Leaving London behind, Margery Benson, a schoolmarm and spinster in 1950, embarks on a quest to the other side of the world in search of her childhood obsession - the golden beetle of New Caledonia - with the help of a fun-loving assistant who changes her life forever. Original.
Rachel Joyce is the author of The Music Shop, the Sunday Times and international bestsellers The Unlikely Pilgrimage of Harold Fry, Perfect, and The Love Song of Miss Queenie Hennessy, as well as the digital short story A Faraway Smell of Lemon and a story collection, A Snow Garden & Other Stories. Her books have been translated into thirty-six languages and two are in development for film. The Unlikely Pilgrimage of Harold Fry was shortlisted for the Commonwealth Book Prize and longlisted for the Man Booker Prize. Joyce was named the Specsavers National Book Awards "New Writer of the Year" in December 2012 and shortlisted for the "UK Author of the Year" 2014. Joyce has also written more than thirty original afternoon plays and adaptations of the classics for BBC Radio 4, including all the BrontŽ novels. She moved to writing after a long career as an actor, performing leading roles for the RSC, the National Theatre, and Cheek by Jowl. She lives with her family in Gloucestershire.
*Starred Review* When Margery Benson was 10 years old, her father shared with her a book called Incredible Creatures. Paging through it, Margery fell in love with the beautiful golden beetle of New Caledonia. A moment later, her father received a phone call and was suddenly gone forever. Decades later, in 1950, Margery has been unhappily teaching cookery for 20 years when something in her finally snaps. She walks out of the classroom, steals a pair of boots from the staff room, and places an ad in the newspaper: "Wanted. French-speaking assistant for expedition to the other side of the world. All expenses paid." Although not Margery's first choice, Enid Pretty takes the job and both women are never the same again. They set off on a daring journey from England to the South Pacific in search of the golden beetle, and develop an unlikely friendship in the process. In her sixth book, Joyce (The Music Shop, 2018) offers a moving tale of self-discovery and the power of friendship to change everything. Enid's whirlwind energy leaps off the page, while Margery's quiet thoughtfulness draws readers in. Full of humor, adventure, love, and a bit of mystery, this is a delightfully captivating read from beginning to end. Copyright 2020 Booklist Reviews.
In 1914, when Margery Benson was 10 years old, her father showed her a book of magical creatures, none more fantastic than the golden beetle of New Caledonia. Thirty-six years later, jobless and alone, she‚??s determined to have the adventure of her life and find that beetle. After stealing a co-worker‚??s new boots in a fit of despair, and consequently losing her job as a teacher of domestic science, Margery finds herself eager to get out of England before the police catch up to her. In addition to packing up her apartment and collecting an impressive array of bug-hunting equipment, she places an advertisement in the newspaper for a French-speaking assistant, an ad to which only four people apply. After a series of curious events, she finds herself aboard the RMS Orion with one Enid Pretty, a shockingly blond woman in a pink suit who never seems to stop talking, much to Margery's dismay. But once Margery succumbs to weeks of seasickness, Enid turns out to be the best friend Margery never knew she needed. Thus, two women too often discounted, one as an old maid and the other as a floozy, begin a very funny journey, indeed. But Margery and Enid are being followed by two shadows: Enid‚??s mysterious, possibly criminal past and Mr. Mundic, a man Margery rejected as her assistant. A survivor of the Second World War POW camps in Burma, Mr. Mundic is frequently waylaid on his mission to reunite with Margery by bouts of beriberi and violent, hallucinatory memories. Once in the northern wilds of New Caledonia, Margery, Enid, Mr. Mundic, and the golden beetle are set on a collision course teeming with screwball comedic scenes deftly choreographed by Joyce. A hilarious jaunt into the wilderness of women‚??s friendship and the triumph of outrageous dreams. Copyright Kirkus 2020 Kirkus/BPI Communications. All rights reserved.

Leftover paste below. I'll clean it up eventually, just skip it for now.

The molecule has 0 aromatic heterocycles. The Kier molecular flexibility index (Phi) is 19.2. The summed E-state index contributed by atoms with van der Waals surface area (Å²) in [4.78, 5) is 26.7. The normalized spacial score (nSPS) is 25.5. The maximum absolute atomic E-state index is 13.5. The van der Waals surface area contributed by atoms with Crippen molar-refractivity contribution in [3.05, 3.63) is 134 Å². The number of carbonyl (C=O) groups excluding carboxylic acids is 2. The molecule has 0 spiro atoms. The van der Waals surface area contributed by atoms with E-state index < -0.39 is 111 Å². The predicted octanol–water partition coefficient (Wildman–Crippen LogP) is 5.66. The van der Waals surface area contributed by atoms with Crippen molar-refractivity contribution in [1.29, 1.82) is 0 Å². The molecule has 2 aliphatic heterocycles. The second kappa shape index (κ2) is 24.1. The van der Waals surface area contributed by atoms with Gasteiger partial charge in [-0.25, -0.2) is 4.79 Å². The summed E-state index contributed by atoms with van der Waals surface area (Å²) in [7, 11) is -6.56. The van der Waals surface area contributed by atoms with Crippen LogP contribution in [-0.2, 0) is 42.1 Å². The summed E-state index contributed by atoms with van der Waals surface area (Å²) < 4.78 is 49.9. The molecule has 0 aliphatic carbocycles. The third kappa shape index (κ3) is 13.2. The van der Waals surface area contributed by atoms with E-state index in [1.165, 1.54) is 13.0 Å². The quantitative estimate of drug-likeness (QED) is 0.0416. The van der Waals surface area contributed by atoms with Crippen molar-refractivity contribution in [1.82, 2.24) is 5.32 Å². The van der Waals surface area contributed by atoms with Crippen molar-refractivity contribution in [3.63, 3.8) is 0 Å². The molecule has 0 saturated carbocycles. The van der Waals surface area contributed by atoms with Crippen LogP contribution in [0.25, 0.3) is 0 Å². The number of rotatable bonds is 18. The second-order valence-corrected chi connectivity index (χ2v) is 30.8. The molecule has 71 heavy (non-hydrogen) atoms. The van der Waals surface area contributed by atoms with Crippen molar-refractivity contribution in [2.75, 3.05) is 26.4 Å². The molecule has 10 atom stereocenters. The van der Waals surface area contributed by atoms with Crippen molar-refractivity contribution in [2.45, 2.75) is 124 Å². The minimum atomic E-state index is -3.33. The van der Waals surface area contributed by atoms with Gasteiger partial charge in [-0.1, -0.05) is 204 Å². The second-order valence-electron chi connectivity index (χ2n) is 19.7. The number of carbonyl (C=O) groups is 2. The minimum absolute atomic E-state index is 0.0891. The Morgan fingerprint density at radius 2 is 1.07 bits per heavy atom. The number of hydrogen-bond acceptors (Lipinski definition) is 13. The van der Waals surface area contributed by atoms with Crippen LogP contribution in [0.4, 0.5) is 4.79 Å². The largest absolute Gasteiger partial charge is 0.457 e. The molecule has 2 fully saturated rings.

The Golden Beetle of New Caledonia, 1914
When Margery was ten, she fell in love with a beetle.
It was a bright summer’s day, and all the windows of the rectory were open. She had an idea about sailing her wooden animals across the floor, two by two, but the set had belonged to her brothers once, and most of them were either colored in or broken. Some were even missing altogether. She was wondering if, under the circumstances, you could pair a three-legged camel and a bird with spots when her father came out of his study.
“Do you have a moment, old girl?” he said. “There’s something I want to show you."
So she put down the camel and the bird, and she followed him. She would have stood on her head if he’d asked.